Viewing the list of devices will allow you to turn off those you do not use. This step will make it easier to detect an intrusion attempt, since you will already be familiar with the names of devices using your network.

The creation of a separate network offers other advantages. For example, you may decide to separate sensitive devices such as surveillance cameras, storage devices or home automation devices from the rest of your connected devices, including your Smart TV, to avoid the risk of breaches. You can choose to share only certain devices with your guests at home.

Configure your Smart TV

Just like all connected devices – and your router – your Smart TV must be properly configured to ensure security and functionality. If the features vary from device to device, check the manual.

If your Smart TV also includes a camera, remember that it too can put your privacy at stake. Cybersecurity researchers have identified attacks where Smart TV cameras were accessed via the internet. Once again, caution should be exercised. Turn off the camera when not in use. You can even place a piece of tape on the lens, to prevent anyone from getting in and watching you even when your Smart TV is off.

Remember also that enabled features may pose a risk. Indeed, uncorrected loopholes in them can serve as an opening through which cybercriminals can sneak in. So, remember to disable the features you are not using. Even if it means reactivating them in the future, if you wish to use them.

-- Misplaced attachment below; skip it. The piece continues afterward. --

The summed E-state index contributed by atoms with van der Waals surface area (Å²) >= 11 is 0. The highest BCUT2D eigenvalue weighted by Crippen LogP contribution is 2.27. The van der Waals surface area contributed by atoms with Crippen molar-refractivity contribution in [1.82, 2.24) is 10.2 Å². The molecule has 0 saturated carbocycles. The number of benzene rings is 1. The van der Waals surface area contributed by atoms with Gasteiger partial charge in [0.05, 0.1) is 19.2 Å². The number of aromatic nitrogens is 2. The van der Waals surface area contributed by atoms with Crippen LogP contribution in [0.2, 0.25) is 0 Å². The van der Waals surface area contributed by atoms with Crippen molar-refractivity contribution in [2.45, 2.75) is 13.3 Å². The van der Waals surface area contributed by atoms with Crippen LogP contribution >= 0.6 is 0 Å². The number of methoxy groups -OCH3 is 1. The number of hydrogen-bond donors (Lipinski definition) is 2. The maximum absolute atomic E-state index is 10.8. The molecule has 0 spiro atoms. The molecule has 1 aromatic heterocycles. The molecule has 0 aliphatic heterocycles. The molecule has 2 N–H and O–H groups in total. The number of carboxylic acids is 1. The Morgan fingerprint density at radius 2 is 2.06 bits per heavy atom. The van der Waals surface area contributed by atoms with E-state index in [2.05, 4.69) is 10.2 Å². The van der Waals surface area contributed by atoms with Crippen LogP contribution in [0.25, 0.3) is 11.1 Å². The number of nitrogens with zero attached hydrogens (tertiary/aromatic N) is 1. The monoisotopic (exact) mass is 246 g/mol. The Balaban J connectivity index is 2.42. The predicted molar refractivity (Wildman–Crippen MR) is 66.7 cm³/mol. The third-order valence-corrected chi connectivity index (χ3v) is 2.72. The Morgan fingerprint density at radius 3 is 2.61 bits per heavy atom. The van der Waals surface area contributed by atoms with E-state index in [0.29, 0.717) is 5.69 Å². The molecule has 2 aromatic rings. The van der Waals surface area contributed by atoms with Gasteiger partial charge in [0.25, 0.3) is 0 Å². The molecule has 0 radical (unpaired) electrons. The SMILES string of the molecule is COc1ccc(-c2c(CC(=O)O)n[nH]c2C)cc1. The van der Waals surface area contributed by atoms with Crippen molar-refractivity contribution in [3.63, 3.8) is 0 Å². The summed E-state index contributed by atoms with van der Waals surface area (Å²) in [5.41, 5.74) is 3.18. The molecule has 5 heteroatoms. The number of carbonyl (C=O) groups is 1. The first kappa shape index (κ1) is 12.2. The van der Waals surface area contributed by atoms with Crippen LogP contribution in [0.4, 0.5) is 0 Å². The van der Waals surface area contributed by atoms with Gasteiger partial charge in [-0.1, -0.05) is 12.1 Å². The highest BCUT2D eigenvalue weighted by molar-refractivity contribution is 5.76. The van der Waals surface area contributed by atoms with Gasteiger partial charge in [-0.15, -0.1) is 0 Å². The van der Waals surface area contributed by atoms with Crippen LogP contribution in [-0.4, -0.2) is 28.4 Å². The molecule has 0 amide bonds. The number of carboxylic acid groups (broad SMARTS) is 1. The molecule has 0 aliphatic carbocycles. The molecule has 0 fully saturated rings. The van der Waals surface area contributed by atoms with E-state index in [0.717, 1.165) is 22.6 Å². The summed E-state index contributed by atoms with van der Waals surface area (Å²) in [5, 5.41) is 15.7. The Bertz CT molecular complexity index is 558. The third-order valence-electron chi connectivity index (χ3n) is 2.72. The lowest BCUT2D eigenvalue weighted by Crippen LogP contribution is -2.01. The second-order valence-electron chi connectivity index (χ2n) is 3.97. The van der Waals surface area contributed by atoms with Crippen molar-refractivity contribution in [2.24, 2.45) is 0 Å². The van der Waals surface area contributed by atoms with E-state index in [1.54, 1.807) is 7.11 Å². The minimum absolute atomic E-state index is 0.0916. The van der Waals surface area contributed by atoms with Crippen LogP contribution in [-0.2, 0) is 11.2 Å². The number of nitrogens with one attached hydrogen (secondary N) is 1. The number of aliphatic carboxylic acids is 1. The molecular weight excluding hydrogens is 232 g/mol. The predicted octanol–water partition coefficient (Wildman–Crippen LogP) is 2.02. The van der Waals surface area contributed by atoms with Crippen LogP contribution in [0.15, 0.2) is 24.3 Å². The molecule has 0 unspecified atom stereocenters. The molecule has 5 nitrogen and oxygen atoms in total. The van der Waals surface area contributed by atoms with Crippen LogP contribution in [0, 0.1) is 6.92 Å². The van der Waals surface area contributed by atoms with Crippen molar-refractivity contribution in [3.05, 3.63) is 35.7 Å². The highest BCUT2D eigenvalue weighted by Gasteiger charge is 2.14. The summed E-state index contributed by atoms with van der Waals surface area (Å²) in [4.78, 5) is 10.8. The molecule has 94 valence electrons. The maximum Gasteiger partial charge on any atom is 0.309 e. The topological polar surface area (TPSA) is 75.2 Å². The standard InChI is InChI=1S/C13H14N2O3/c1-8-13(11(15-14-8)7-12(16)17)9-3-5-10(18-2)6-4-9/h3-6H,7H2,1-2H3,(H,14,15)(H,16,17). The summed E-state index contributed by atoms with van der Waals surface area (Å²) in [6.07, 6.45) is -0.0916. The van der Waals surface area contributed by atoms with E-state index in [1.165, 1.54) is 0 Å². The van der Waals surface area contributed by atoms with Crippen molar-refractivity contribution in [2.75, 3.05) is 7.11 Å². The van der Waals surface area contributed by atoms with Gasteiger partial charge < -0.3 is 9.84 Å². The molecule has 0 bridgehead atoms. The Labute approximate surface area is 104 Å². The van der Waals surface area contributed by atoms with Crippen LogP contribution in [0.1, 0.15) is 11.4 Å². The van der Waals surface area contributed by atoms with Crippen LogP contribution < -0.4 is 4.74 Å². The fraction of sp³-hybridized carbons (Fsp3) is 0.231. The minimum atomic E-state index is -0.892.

Also think about adjusting the configuration of protection measures offered by the provider, updates – we will come back to this below – and, if necessary, parental control.  Most of today’s devices are equipped with user-friendly interfaces, of it only takes a few minutes to properly protect you.

Install the latest updates

Criminals are always looking for vulnerabilities that they can use to infiltrate their victim’s device, network or computer. A vulnerability is an exploitable weakness in an application that makes it possible to perform an unwanted or wrong action that cybercriminals can use to attack your devices.

Connected devices, like your Smart TV, have firmware. Like all computer systems, Smart TV firmware must be regularly updated so that you have all the patches in place, especially to avoid bugs and vulnerabilities.